CAR.O.L uses a metric called the Octane Score to show your fitness level. The Octane Score defines how much power you produce with every heartbeat. The higher your Octane Score, the fitter you are. A strong cardiovascular system pumps out more oxygenated blood in every beat. So, it does not have to beat too fast to deliver the oxygen and nutrients your body requires. This is why top athletes and fitter people commonly have a lower resting heart rate. Your heart is a muscle, as it gets stronger, it beats more powerfully.
As you get fitter, your capillaries multiply in volume and your blood is more oxygenated. Therefore, your skeletal muscles receives and utilizes the required oxygen and nutrients efficiently when needed – like when you exercise on CAR.O.L – your Octane Score captures all this physiology!
What is its significance?
In a previous blog, we discussed the importance of fitness. CAR.O.L provides users with important insight into their capacity for endurance exercise performance and overall health by calculating individual Octane Score. In our laboratory, we recently compared individual fitness levels obtained from the gold standard assessment of VO2max to Octane Score in a cohort of individuals ranging in age from 25 to 76 years old.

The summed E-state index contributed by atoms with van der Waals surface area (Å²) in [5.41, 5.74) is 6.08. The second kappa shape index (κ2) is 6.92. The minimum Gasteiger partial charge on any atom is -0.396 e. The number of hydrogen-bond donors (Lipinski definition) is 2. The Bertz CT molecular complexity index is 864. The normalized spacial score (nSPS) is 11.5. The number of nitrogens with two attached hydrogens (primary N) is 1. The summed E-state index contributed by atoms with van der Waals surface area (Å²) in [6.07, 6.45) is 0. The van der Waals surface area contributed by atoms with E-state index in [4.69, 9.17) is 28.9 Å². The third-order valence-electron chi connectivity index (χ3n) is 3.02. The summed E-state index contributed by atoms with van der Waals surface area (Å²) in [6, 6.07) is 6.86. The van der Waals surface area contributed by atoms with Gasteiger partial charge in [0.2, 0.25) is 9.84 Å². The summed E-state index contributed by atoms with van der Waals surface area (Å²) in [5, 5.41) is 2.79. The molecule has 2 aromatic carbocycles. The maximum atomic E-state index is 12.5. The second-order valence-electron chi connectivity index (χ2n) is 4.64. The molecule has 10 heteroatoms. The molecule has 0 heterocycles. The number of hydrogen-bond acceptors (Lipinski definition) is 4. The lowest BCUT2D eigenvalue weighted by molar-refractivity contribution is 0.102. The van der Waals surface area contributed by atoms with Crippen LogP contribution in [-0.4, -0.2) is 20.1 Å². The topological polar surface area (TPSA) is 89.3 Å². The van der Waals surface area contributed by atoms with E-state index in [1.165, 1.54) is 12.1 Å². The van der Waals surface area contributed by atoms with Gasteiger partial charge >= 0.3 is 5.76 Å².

We found that individual Octane Scores correlated directly with their VO2max values. As such, changes in Octane Score can be used to track changes in fitness. Here are two reasons why this is helpful for users:
Traditionally, the magnitude of an individual’s VO2max has been viewed as one of the most important predictors of endurance performance. Tracking changes in Octane Score percentage change provides insight into potential for improved endurance performance. For instance, a 10% improvement in Octane Score would translate to a 10 percent faster 10K race time.
Individual VO2max correlates to heart health with research showing each one percent improvement in VO2max equating to a one to two percent reduced risk for heart disease. For example, a CAR.O.L user who improved Octane Score over 8weeks of training by 12 percent will have reduced their risk for heart disease by 12 to 24 percent.